Nursing regulator still failing standards but 'on track' to improve
The overall performance of the Nursing and Midwifery Council has not improved over the past 12 months, but there are signs of progress in some areas, according to its annual performance review.
The Professional Standards Authority, which oversees the work of the NMC, judged that the nursing regulator had not met, or inconsistently met, eight out of 24 key performance standards for good regulation for the second year running.
These included ongoing concerns about the timeliness and quality of decision making in fitness to practise cases, its failure to introduce online registration and its lack of progress towards developing a system of annual revalidation for nurses.
However, while the PSA judged the NMC was not yet meeting the required standards in these areas, it said it was starting to make improvements and praised work such as the introduction of new rules and standards for midwives.
The NMC also underwent a strategic review into its structure and leadership last year, which was requested by the government following ongoing concerns about its performance.
The findings, published last July, led to a major overhaul of the regulator’s leadership structure and the putting in place of an improvement programme.
NMC chief executive and registrar Jackie Smith, who was confirmed in the post on a permanent basis two weeks ago, acknowledged that the overall performance of the NMC was “similar to last year”.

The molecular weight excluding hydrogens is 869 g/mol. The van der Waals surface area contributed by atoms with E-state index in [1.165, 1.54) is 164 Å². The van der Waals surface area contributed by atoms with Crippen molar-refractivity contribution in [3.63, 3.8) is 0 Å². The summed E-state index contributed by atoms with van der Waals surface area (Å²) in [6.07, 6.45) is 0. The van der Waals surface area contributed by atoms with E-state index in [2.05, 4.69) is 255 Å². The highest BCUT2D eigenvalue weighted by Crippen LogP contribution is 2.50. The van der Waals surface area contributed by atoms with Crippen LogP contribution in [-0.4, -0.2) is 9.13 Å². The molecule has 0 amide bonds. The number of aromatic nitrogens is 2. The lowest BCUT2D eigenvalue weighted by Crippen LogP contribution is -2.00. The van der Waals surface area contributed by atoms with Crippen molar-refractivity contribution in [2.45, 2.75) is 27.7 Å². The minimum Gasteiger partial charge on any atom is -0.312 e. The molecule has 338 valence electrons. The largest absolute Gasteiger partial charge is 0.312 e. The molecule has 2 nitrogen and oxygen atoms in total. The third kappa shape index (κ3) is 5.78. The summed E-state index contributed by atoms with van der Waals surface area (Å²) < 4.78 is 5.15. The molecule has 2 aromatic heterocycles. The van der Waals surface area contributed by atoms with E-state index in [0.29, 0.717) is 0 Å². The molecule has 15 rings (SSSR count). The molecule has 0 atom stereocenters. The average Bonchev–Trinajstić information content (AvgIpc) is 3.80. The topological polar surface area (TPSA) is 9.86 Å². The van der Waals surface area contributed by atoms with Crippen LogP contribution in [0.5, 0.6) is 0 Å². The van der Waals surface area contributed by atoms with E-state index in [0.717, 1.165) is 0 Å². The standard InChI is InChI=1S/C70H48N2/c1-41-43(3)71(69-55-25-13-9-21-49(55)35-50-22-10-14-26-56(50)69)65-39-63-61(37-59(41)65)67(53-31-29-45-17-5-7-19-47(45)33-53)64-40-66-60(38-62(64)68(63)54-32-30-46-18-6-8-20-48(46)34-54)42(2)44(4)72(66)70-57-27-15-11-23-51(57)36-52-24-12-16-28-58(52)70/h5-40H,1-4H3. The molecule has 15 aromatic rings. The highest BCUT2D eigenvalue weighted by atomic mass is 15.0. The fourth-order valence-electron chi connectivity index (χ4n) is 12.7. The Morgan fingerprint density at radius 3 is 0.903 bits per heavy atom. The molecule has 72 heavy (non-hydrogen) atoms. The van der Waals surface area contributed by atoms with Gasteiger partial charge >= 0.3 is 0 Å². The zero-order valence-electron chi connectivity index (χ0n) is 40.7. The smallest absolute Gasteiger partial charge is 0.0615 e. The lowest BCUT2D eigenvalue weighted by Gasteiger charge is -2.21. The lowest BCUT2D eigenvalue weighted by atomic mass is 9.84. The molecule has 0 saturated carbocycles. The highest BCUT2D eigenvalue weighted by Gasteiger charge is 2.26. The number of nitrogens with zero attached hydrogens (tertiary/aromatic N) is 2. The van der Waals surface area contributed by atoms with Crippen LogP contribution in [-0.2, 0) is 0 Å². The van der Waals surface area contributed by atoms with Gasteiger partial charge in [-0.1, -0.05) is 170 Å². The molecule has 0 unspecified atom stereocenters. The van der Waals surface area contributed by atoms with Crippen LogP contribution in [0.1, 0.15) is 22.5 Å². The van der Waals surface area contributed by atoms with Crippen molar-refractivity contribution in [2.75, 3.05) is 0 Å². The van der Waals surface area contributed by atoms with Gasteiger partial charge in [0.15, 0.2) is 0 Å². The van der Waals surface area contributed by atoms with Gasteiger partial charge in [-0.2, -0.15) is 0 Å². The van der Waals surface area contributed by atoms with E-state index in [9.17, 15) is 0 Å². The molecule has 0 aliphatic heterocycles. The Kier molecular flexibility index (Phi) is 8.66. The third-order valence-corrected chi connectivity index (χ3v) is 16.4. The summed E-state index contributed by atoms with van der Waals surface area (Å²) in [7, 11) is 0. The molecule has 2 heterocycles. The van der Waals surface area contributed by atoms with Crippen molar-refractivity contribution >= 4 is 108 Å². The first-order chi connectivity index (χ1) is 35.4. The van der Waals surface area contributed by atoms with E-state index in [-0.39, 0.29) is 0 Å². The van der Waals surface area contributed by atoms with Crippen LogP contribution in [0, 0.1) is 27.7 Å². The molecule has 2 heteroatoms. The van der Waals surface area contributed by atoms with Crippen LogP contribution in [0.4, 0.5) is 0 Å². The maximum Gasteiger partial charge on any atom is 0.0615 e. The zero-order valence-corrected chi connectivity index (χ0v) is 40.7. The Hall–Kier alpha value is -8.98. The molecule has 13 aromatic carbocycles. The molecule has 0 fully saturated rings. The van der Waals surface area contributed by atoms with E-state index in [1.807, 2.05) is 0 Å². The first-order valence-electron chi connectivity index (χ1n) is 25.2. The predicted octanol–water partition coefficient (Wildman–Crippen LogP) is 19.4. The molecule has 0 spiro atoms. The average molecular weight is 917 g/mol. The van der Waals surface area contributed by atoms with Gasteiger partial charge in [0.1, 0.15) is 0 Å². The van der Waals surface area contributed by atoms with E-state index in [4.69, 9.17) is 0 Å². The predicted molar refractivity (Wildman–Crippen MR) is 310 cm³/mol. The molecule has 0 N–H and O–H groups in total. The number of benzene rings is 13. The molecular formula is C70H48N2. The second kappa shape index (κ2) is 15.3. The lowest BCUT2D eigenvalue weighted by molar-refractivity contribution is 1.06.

But she told Nursing Times she thought there were “green shoots” of improvement. For example, the NMC has reduced its historic caseload – those received before January 2011 – from 584 in January to 231, and average investigation time from 22 months in January 2011 to 7.8 months in May 2013.
“We’ve made progress but it’s still early days and we have a way to go,” she said. “We are only nine months into the improvement programme.”
However, she said that in another 12 months the NMC would “definitely be in a better place”. There would be “differences in key areas” such as fitness to practise, revalidation and financial stability, Ms Smith said.
She highlighted that the regulator aimed to clear its historic backlog of cases by the winter and that initial proposals for revalidation were due to be signed off by the NMC council in September.
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